The perspective image of an infinite checkerboard. It can be constructed starting from any triangle , where and
form the near corner of the floor, and is the horizon (left figure). If is the corner tile, the lines and must be parallel to and
respectively. This means that in the drawing they will meet and at the horizon, i.e., at point and point respectively (right figure). This property, of course, extends
to the two bunches of perpendicular lines forming the grid.

The adjacent tile
(left figure) can then be determined by the following conditions:

1. The new vertices
and lie on lines and respectively.

2. The diagonal
meets the parallel line
at the horizon .

3. The line
passes through .

Similarly, the corner-neighbor of (right figure) can be easily constructed requiring
that:

1. Point
lie on .

2. Point
lie on the common diagonal
of the two tiles.

3. Line
pass through .

Iterating the above procedures will yield the complete picture. This construction shows how naturally projective geometry arises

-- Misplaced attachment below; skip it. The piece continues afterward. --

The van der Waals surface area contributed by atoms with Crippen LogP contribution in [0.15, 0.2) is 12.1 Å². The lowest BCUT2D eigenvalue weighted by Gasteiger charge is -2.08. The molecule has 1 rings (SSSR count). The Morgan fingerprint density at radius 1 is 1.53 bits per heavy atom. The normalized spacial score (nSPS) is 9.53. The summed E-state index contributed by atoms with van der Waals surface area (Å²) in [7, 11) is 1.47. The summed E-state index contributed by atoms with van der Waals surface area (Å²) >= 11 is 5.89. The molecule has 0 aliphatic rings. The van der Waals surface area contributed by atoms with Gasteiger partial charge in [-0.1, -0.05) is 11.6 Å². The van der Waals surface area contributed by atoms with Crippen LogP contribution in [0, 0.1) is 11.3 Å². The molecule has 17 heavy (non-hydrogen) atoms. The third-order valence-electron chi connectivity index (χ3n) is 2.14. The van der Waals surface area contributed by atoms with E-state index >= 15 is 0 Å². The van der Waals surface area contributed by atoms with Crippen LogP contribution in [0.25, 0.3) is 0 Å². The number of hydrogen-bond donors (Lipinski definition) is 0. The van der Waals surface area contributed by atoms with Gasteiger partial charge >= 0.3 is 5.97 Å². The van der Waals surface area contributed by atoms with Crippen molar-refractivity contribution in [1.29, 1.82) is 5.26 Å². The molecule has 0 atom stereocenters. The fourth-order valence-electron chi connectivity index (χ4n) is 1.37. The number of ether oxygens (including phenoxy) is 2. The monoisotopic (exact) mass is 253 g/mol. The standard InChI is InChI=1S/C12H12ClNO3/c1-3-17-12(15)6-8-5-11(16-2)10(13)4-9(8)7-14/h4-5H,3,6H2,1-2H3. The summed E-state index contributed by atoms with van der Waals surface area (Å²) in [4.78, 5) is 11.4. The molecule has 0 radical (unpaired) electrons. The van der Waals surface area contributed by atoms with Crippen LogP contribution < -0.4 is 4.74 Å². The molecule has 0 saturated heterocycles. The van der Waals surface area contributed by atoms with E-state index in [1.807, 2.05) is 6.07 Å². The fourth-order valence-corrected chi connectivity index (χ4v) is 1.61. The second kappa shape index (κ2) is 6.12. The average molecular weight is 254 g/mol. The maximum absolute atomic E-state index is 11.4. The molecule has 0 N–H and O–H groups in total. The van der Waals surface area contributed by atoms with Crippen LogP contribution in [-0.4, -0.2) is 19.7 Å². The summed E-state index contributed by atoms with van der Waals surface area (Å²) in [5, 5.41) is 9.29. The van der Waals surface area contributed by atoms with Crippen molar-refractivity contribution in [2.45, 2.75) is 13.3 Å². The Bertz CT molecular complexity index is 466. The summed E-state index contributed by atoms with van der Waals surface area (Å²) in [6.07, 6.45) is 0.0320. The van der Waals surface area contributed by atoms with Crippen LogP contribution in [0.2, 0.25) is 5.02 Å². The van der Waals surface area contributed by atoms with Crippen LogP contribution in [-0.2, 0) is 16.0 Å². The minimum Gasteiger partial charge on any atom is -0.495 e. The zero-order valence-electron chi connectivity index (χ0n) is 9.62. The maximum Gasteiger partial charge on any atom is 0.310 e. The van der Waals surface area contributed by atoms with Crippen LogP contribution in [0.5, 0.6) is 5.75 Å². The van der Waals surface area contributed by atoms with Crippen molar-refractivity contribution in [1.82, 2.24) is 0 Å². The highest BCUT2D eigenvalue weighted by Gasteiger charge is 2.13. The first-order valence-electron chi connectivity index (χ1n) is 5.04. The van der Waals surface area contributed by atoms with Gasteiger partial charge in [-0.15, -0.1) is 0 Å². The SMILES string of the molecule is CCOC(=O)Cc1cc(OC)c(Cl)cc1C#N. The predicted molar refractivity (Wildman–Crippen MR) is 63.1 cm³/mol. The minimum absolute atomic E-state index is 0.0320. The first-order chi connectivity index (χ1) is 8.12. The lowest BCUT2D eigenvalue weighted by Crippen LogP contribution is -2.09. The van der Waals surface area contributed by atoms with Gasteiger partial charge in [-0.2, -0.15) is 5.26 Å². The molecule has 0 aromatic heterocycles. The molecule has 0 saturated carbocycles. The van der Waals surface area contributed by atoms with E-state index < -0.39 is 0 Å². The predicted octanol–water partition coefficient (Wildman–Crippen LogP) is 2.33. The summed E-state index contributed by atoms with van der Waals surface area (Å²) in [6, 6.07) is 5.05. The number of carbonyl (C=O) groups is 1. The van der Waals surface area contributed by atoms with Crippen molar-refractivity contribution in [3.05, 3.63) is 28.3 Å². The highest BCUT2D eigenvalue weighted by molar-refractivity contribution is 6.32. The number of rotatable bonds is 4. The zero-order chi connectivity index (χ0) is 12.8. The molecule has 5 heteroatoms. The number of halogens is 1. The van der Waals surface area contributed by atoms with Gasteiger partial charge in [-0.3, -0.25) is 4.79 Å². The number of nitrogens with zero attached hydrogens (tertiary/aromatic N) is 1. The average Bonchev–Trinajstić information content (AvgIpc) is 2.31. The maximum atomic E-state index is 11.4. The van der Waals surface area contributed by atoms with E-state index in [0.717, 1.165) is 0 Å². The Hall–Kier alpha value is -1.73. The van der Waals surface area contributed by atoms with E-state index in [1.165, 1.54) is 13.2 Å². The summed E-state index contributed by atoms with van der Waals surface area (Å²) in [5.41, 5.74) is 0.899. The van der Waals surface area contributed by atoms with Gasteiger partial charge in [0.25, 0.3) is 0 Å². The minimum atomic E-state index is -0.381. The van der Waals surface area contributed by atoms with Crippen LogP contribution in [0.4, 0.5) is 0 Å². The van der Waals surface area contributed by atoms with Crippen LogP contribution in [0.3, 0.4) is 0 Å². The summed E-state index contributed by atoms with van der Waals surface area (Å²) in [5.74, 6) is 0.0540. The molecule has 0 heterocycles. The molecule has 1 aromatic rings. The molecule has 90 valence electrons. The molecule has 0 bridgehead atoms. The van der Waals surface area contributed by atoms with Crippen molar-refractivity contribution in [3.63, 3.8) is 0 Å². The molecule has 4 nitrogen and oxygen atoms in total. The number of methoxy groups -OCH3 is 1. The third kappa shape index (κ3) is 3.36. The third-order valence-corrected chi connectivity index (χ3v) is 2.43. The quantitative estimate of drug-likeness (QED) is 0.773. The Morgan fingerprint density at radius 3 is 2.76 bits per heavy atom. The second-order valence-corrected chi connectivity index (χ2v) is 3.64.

from perspective design, since and can be interpreted as two coordinate axes in the real
projective plane with
and their points
at infinity, joined by the line at infinity .

The Möbius net is the result of a projective transformation of the two-dimensional lattice. Unlike in affine geometry, the length proportions along the two perpendicular
directions are not preserved, whereas the cross ratio, which is invariant by central
projection, is. The "horizontal" sides of the projected tiles have different
lengths, but are related by the central projections from (left figure) and (right figure), so that